We began working with BACI in 2013, first identifying key tensions and opportunities, and then setting a course for BACI’s “growing internally strong,” in Tanya’s words. Presently, the central focus of the engagement is to propagate “learning loops,” a practice and toolkit that regularly engages all employees in creatively and incrementally improving BACI’s services and operations.

The challenge is interesting, subtle, and rewarding. People with disabilities are highly individual, so BACI must continually adjust its services to meet varying and emergent needs, while also complying with government regulations and managing hundreds of employees. It is an incredible task.

We are living in fascinating times for democracy in Brazil and Latin America. Across the continent, democracies, though still relatively young, are increasingly taking root and taken for granted. Yet the nature, quality, and culture of these democracies are still very much in formation. It is possible that, in the coming decades, several Latin American countries will experiment with new forms of democracy that will inspire other countries in the region and the world. This is a phenomenon worth paying attention to.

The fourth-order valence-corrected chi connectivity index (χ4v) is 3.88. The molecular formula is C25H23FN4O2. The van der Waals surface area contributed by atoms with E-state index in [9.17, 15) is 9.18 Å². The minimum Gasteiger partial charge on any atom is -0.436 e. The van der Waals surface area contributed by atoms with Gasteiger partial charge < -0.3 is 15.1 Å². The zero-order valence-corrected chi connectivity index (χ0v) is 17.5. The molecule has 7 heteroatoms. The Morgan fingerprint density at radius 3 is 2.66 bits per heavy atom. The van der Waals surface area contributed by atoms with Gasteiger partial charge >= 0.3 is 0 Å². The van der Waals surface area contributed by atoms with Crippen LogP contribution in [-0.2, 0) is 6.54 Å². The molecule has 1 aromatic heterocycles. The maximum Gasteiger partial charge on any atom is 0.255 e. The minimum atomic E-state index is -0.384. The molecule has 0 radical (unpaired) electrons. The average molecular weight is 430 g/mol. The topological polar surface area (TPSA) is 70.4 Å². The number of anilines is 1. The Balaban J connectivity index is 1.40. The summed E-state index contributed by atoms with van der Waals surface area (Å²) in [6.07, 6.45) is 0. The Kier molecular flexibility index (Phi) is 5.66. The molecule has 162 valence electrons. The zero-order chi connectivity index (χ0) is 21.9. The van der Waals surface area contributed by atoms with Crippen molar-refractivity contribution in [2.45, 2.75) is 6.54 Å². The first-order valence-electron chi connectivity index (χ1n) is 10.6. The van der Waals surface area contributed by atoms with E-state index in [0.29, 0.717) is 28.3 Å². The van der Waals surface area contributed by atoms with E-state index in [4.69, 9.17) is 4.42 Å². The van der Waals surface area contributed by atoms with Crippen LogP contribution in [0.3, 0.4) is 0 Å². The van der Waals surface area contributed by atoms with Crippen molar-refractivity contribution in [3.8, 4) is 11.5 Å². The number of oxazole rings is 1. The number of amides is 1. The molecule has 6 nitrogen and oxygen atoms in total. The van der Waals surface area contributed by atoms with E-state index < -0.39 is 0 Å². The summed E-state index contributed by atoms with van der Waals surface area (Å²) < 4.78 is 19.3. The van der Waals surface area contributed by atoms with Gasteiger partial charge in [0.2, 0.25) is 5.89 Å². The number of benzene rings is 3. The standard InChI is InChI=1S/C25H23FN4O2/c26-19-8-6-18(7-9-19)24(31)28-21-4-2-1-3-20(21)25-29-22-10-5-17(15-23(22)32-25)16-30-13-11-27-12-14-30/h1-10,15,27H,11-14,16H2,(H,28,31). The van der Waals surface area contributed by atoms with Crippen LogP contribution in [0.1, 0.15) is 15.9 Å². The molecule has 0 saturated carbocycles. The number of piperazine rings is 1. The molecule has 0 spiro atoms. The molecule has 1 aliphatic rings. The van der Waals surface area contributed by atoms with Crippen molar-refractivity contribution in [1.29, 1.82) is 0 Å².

In Brazil, more than a quarter century after the adoption of the Citizen Constitution after the end of the military dictatorship in 1988, the generation now graduating from universities was born in a democracy. These individuals and the larger population today have wide access to new means of communication, new channels for social participation, and new models of organizing. In 2013, former senator Marina Silva applied to run in the 2014 elections through a new political party called “The Network” (her petition was denied). In the same year, a breathtaking series of public demonstrations took place. Hundreds of thousands of people protested to express their dissatisfaction with the performance of government on issues of public transport, education, and health as well as with government priorities and corruption in relation to the 2014 World Cup. In a country that has tended, at least in the past three decades, to have a complacent civic culture, these demonstrations led some observers to comment that a “giant had awoken”. Brazilians increasingly want to know and claim their rights.